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In Greece, Protests Echo European Students' Ire

Thousands of students were joined by striking workers in a fifth day of protests in Greece, an uprising that mirrors growing discontent among youths in many European countries over outdated education systems, lack of jobs and a general apprehension about the future.

From Rome to Berlin to Madrid, young people graduate from university much later than their peers in Northern Europe, the U.S. or U.K. When they do, they struggle to find long-term jobs with social-security benefits.

In Germany, many young people -- including large numbers of university graduates -- have struggled in recent years to find employment that pays a full wage. Instead, they have found themselves working as interns for no or low pay for long periods. German media have dubbed such economically insecure young people "Generation Intern."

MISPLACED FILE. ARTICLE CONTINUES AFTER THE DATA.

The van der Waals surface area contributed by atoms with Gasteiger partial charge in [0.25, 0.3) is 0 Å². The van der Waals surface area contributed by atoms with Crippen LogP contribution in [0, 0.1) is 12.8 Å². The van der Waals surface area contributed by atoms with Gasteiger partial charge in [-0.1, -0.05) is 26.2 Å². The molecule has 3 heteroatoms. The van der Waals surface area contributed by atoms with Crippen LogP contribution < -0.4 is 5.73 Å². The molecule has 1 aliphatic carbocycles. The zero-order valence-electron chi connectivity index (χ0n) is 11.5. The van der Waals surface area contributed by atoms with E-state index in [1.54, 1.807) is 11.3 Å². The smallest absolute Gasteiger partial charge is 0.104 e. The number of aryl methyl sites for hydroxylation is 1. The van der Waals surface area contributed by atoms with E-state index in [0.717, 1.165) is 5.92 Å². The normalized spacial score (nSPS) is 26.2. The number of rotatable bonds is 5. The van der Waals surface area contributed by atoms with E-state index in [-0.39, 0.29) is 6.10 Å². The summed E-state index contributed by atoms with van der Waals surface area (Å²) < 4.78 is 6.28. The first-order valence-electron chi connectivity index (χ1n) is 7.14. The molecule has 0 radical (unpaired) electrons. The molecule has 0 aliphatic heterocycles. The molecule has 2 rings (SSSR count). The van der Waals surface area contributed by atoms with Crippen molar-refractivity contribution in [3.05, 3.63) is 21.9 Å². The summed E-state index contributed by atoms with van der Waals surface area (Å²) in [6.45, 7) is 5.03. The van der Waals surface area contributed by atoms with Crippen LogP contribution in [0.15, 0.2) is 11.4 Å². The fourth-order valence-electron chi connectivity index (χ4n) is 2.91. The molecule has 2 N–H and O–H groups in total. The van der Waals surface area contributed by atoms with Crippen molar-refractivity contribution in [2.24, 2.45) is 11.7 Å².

In Spain, a generation of young people is entering the workplace with few benefits or protections, often moving between temporary contracts so that employers can avoid the country's onerous employment laws. The media have dubbed them "mileuristas" -- loosely, those who scrape by on a thousand euros a month. In Greece, this same group has been dubbed "Generation 600" -- referring to the country's national minimum wage of €600 (about $776) a month.

LOL In the UK and US you don't "struggle to find long-term jobs with social-security benefits" because these benefits don't even exist...

I find it fascinating that the consequences of Anglo Disease (inequality and precarity) are blamed on European rigidity...

In the long run, we're all dead. John Maynard Keynes

by Jerome a Paris (etg@eurotrib.com) on Fri Dec 12th, 2008 at 02:57:19 AM EST
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